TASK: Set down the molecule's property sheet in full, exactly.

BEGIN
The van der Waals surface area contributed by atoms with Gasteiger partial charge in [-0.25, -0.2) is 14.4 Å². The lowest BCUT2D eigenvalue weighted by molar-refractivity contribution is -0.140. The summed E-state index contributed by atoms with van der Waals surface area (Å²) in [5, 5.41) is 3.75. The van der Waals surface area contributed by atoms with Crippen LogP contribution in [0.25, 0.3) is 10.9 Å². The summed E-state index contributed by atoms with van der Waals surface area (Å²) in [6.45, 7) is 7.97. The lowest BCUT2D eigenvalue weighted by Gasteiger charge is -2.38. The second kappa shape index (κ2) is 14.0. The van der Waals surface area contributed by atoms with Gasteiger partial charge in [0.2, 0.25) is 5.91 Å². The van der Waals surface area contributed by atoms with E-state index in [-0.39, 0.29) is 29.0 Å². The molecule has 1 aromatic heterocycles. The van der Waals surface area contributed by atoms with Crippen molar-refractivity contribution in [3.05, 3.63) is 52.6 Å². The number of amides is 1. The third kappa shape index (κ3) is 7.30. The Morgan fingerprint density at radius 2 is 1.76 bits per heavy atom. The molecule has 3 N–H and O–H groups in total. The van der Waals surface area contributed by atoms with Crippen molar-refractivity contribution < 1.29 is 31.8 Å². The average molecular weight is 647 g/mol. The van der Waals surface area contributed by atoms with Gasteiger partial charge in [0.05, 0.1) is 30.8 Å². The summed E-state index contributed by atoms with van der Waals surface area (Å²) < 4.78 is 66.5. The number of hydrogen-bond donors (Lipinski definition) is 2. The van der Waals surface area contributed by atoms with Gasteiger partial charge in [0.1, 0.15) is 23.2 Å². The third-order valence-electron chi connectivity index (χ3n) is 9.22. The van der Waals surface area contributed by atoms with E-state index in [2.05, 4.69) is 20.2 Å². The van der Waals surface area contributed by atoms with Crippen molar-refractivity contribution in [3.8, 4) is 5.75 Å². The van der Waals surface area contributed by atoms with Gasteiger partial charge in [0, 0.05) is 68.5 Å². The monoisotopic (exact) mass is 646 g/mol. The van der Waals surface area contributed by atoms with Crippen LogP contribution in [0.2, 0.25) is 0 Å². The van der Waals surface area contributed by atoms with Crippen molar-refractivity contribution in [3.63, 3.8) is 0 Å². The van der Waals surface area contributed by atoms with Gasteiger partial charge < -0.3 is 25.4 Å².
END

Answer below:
The van der Waals surface area contributed by atoms with Gasteiger partial charge in [-0.25, -0.2) is 14.4 Å². The lowest BCUT2D eigenvalue weighted by molar-refractivity contribution is -0.140. The summed E-state index contributed by atoms with van der Waals surface area (Å²) in [5, 5.41) is 3.75. The van der Waals surface area contributed by atoms with Crippen LogP contribution in [0.25, 0.3) is 10.9 Å². The summed E-state index contributed by atoms with van der Waals surface area (Å²) in [6.45, 7) is 7.97. The lowest BCUT2D eigenvalue weighted by Gasteiger charge is -2.38. The second kappa shape index (κ2) is 14.0. The van der Waals surface area contributed by atoms with Gasteiger partial charge in [0.2, 0.25) is 5.91 Å². The van der Waals surface area contributed by atoms with E-state index in [-0.39, 0.29) is 29.0 Å². The molecule has 1 aromatic heterocycles. The van der Waals surface area contributed by atoms with Crippen molar-refractivity contribution in [3.05, 3.63) is 52.6 Å². The number of amides is 1. The third kappa shape index (κ3) is 7.30. The Morgan fingerprint density at radius 2 is 1.76 bits per heavy atom. The molecule has 3 N–H and O–H groups in total. The van der Waals surface area contributed by atoms with Crippen molar-refractivity contribution < 1.29 is 31.8 Å². The average molecular weight is 647 g/mol. The van der Waals surface area contributed by atoms with Gasteiger partial charge in [0.05, 0.1) is 30.8 Å². The summed E-state index contributed by atoms with van der Waals surface area (Å²) < 4.78 is 66.5. The number of hydrogen-bond donors (Lipinski definition) is 2. The van der Waals surface area contributed by atoms with Gasteiger partial charge in [0.1, 0.15) is 23.2 Å². The third-order valence-electron chi connectivity index (χ3n) is 9.22. The van der Waals surface area contributed by atoms with E-state index in [2.05, 4.69) is 20.2 Å². The van der Waals surface area contributed by atoms with Crippen molar-refractivity contribution in [3.8, 4) is 5.75 Å². The van der Waals surface area contributed by atoms with Gasteiger partial charge in [0, 0.05) is 68.5 Å². The monoisotopic (exact) mass is 646 g/mol. The van der Waals surface area contributed by atoms with Crippen LogP contribution in [0.2, 0.25) is 0 Å². The van der Waals surface area contributed by atoms with Crippen molar-refractivity contribution in [3.63, 3.8) is 0 Å². The van der Waals surface area contributed by atoms with Gasteiger partial charge < -0.3 is 25.4 Å².